Find a Chair for your Oral Defense Committee. The Chair is a non-reader. This must be a faculty member outside of the Chemistry Department and outside your advisor's department if you work for a non-chemistry professor.  It can be a Professor Emeritus outside of chemistry or a Courtesy Professor as long as they don't have a joint appointment (e.g., like Chaitan Khosla). If you need help with this, ask your advisor for assistance. The Chair is doing you a favor, be sure to extend courtesy to him/her (e.g., a thank you note). You also need a second non-reader -- the fifth member of your oral exam committee. This could be a faculty member inside or outside of the chemistry department. Please have this person be outside your immediate field (e.g., an organic chemist should get physical or inorganic chemist).

You will need to set-up a time for your defense and reserve a room with the chemistry receptionist 3-2501, e.g., the Gazebo or Sapp Center. You must be registered the quarter you defend.

Complete the Oral Examination form. This form must be signed by the Chair of the Graduate Study Committee, Professor Cegelski. Roger will obtain her signature for you. Along with the orals form, submit a one or two-page abstract at least a week prior to your defense date . Let the External Relations group ( chemistry-events [at] (chemistry-events[at]stanford[dot]edu) ) know about your defense early so they can publicize it in  This Week in Chemistry . Roger will distribute copies of your oral form and abstract to members of your oral committee. The original will be sent to the chair of your orals committee in a special folder. However, it is your responsibility to let your committee know when and where your defense will be held.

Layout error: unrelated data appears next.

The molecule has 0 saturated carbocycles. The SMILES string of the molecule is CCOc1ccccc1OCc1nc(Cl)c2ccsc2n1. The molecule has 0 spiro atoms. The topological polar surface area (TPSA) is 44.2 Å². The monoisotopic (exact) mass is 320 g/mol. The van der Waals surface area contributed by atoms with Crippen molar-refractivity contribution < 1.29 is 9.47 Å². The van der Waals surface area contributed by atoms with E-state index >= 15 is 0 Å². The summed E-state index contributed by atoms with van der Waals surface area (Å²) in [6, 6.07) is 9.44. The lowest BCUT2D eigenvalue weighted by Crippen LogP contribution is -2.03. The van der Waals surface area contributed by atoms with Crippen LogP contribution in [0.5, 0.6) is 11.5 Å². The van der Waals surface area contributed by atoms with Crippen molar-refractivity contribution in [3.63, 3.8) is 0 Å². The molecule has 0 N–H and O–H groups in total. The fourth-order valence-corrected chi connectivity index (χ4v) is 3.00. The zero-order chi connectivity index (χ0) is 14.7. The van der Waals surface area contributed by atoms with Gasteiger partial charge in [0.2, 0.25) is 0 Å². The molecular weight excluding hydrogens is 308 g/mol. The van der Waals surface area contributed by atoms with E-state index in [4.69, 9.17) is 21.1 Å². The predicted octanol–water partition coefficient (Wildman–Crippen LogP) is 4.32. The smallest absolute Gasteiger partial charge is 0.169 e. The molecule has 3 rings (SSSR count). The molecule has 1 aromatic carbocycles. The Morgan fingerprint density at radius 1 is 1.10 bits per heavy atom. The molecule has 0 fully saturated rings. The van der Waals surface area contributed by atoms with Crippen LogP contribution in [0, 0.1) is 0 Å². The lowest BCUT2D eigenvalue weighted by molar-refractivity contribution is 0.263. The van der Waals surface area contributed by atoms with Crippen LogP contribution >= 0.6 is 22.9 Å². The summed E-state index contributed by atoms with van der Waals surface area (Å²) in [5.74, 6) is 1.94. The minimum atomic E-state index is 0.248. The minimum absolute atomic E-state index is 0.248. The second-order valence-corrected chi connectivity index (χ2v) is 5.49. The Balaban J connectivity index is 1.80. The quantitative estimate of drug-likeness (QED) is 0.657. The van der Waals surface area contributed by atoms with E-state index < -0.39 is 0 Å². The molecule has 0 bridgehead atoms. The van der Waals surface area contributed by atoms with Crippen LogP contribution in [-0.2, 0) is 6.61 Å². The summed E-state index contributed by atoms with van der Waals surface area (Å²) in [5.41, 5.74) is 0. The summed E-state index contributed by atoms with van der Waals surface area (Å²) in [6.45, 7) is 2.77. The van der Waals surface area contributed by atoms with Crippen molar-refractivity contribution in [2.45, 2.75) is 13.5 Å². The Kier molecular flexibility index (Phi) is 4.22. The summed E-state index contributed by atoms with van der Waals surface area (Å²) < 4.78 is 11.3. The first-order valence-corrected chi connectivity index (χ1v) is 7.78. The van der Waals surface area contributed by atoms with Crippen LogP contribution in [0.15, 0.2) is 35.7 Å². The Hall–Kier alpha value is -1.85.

Apply to graduate. Go into Axess and indicate the quarter you want your degree conferred (i.e., the quarter you submit your dissertation). Keep in mind, you must have valid candidacy through your conferral date. See Axess or Directions for Preparing Doctoral Dissertations for specific deadline dates.

If you use the Graduation Quarter to submit your thesis/dissertation, then you must complete the Petition for Graduation Quarter form by the first day of the term designated to be your Graduation Quarter. You may defend and submit your dissertation during a Graduation Quarter or you may defend and use the Graduation Quarter in a future quarter. You get only one Graduation Quarter with a lower tuition rate, $150. Among the pre-requisites for submitting the Graduation Quarter form, are enrolling in chem 802 and applying to graduate in Axess. Students on Graduation Quarter are registered at Stanford and, therefore, have the rights and privileges of registered students. Students will be assessed University health insurance (unless waived), campus health services fee, and ASSU fees (except during summer).